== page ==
High-quality material doesn't wear or tear easily. Comes in varying sizes. Versatile for use in homes, offices, or medical settings. Ambidextrous, textured fingertips with firm gripping power to prevent objects from slipping off.
Thinner than expected, requiring you to be extra careful when wearing so it doesn’t tear.
These are latex-free and comfortable to wear. Offers 3-mil-thick barrier protection with textured fingertips. Thin and ideal for lighter jobs and home use. Non-allergenic material.
Some of them break while being put on.
Boasts an inexpensive price for a box of 100. Resistant to damage from punctures and chemicals. Fits true to size, with several sizes available. Soft and stretchy material. Ideal for home use and other light jobs.
Can tear if using for more heavy-duty work.
Ambidextrous design makes it easy to put gloves on without wasting time. The clear vinyl makes it easy to see fluid on your hands so that you can change gloves if needed. Utilizes beaded cuffs to reduce slippage during use.
Some of the gloves have been known to tear when being put on.
The gloves fit well for multiple users who may have different hand sizes. Despite being latex-free, they retain a good amount of grip. Designed to be thick for durability, while still maintaining the ability to feel differences in tools.
The black coloration makes it harder to see fluid on hand.
We recommend these products based on an intensive research process that's designed to cut through the noise and find the top products in this space. Guided by experts, we spend hours looking into the factors that matter, to bring you these selections.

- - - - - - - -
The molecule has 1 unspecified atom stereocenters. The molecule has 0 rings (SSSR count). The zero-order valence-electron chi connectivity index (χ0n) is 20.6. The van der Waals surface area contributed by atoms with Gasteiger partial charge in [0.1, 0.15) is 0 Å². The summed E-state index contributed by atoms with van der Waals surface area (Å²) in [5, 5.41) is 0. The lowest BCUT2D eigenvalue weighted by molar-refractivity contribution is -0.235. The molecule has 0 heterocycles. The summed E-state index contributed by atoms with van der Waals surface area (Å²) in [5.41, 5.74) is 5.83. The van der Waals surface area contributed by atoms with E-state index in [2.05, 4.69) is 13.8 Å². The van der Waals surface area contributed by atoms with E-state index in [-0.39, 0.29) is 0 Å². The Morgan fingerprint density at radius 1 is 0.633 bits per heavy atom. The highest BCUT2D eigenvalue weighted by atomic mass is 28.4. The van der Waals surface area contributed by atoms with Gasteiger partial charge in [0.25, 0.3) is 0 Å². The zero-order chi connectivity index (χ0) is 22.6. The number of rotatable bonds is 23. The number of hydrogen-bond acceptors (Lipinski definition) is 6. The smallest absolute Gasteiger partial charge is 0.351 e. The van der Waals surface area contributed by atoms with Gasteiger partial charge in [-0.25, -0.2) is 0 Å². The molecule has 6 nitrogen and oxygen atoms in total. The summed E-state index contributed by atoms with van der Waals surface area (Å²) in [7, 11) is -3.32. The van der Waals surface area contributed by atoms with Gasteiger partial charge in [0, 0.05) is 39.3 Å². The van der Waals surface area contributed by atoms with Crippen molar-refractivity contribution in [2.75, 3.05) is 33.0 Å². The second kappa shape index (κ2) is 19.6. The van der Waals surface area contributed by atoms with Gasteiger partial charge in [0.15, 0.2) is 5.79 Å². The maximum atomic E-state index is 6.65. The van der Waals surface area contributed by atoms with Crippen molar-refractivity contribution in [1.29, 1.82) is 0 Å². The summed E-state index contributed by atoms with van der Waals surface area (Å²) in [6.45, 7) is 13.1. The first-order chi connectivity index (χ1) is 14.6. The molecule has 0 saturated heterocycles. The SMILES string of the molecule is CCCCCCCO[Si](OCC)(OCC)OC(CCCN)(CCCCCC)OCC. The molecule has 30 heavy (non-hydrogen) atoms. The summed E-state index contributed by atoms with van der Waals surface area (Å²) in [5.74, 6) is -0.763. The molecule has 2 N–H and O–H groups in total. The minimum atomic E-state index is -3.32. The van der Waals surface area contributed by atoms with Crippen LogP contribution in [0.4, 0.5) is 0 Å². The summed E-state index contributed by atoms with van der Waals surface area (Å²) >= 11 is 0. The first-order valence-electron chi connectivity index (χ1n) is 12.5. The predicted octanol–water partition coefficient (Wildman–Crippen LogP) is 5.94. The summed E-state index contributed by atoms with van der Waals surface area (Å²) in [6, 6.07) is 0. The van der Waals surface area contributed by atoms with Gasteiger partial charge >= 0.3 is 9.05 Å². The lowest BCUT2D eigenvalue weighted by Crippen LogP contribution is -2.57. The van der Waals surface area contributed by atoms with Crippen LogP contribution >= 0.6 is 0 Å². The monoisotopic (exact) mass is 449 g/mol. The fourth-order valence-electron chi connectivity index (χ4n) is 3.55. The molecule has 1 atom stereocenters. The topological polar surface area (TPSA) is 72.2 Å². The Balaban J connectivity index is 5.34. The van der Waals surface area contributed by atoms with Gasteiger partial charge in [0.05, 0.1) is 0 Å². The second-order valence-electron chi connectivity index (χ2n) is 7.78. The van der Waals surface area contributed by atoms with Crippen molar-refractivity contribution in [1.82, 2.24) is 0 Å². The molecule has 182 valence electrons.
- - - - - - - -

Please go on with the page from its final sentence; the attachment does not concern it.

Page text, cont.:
If you handle chemicals or interact closely with people on the job, you are at greater risk for exposure to hazardous contaminants. To help protect yourself, you can wear medical-grade gloves, which act as a physical barrier to keep those contaminants off your hands.
When selecting medical-grade gloves, the first element you will want to consider is material. Medical-grade gloves are typically made of vinyl, latex, or nitrile. Of course, if you have a latex allergy, you’ll need to avoid gloves made of that material. The best medical-grade gloves fit comfortably and allow you to work without hindrance. Beyond material and comfort, there are a number of other factors to consider.
Medical-grade gloves aren't just recommended in health care settings, they're required. Before choosing the gloves that will work best for your application, there are a few elements you'll want to consider.
Vinyl: Vinyl gloves cost less than latex and nitrile gloves, making them a good option for people on a budget. These gloves offer protection against blood-borne pathogens as well as chemicals, but they have a looser fit than latex and nitrile gloves. One of the pros of wearing vinyl gloves is that there is no rubber used in the manufacturing process, so allergic reactions are nearly nonexistent.